The news coming out of Myanmar is not reassuring, either for Naypyidaw or for New Delhi. A counter-offensive launched by the anti-junta forces is reported to have met with significant military success. The operation began with the resistance making inroads into areas along the border with China in the Shan region but since then new fronts have also been opened up in Rakhine and Chin. That Naypyidaw has been forced to resort to air power is suggestive of the intensity of the campaign. There is another important development that must not escape attention. On this occasion, the resisting groups seem to have set aside their ethnic differences and political affiliations and are concentrating on disrupting Myanmar’s trade routes with India and China. Chinshwehaw, one of the trade routes with China, has fallen. The United Nations has predicted significant damages in terms of loss of lives, livelihood and displacement.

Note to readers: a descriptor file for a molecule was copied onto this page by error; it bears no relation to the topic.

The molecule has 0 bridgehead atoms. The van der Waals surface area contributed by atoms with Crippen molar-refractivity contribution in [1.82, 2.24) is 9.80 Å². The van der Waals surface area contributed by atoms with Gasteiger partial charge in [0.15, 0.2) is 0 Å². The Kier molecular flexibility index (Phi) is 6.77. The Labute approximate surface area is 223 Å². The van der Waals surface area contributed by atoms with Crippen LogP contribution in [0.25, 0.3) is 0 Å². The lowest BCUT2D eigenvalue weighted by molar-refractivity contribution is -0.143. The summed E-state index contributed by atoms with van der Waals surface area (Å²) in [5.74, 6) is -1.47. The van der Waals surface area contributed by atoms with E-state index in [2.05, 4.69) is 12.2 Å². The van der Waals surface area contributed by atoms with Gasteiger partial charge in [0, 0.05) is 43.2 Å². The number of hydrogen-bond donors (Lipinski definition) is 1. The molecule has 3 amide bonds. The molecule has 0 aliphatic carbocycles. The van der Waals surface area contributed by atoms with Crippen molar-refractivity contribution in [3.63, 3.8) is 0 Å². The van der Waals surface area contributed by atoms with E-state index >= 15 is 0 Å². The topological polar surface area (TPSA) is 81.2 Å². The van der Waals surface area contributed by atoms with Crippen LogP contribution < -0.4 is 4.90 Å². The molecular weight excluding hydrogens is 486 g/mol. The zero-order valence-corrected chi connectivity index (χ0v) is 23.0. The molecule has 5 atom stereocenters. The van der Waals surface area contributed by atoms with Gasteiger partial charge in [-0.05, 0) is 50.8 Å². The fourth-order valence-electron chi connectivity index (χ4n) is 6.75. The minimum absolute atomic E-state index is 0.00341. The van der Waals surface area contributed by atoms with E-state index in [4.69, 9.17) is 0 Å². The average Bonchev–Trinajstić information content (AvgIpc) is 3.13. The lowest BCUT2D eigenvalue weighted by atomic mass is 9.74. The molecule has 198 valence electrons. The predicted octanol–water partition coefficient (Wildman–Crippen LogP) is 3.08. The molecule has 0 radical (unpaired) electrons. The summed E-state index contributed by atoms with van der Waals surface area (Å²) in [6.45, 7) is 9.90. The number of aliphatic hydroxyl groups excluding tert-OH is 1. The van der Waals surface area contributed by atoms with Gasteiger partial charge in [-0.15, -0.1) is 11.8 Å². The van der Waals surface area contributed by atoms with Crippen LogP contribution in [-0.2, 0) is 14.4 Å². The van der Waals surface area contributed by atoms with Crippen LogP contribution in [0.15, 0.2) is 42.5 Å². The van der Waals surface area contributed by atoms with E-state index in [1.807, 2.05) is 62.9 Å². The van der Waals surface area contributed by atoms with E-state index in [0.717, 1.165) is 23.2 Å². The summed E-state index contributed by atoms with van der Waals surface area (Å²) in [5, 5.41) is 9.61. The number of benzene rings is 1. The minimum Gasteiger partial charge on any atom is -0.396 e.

The unrest that is spreading in Myanmar will add to New Delhi’s concerns for a number of reasons. One consequence that is already unfolding is the influx of refugees into Mizoram from Myanmar. The trickle could turn into a flood if the situation in the neighbouring nation does not stabilise. India’s security establishment would also be worried because the drug trade — the notorious Golden Triangle has Myanmar as one of its axes — could blossom given the political instability in Myanmar, adversely affecting India’s northeastern states. After all, the nexus between the drug cartels and northeastern insurgent groups is well-known. With Manipur on the boil — the Narendra Modi government’s handling of that crisis has been abysmal — New Delhi could do without further threats to its borders in that region. This perhaps would be an opportunity for New Delhi to take a relook at its policy with Myanmar. India has been wary of displeasing the Tatmadaw because of its reliance on the junta to rein in insurgent groups and the fear that an adversarial attitude might push Myanmar towards China. But it is now evident that the crushing of democracy — the February 2021 coup being the latest example — is having deleterious impact for Myanmar and its neighbours. Resuscitating Myanmar’s democracy project lies in the interests of not only India but also China.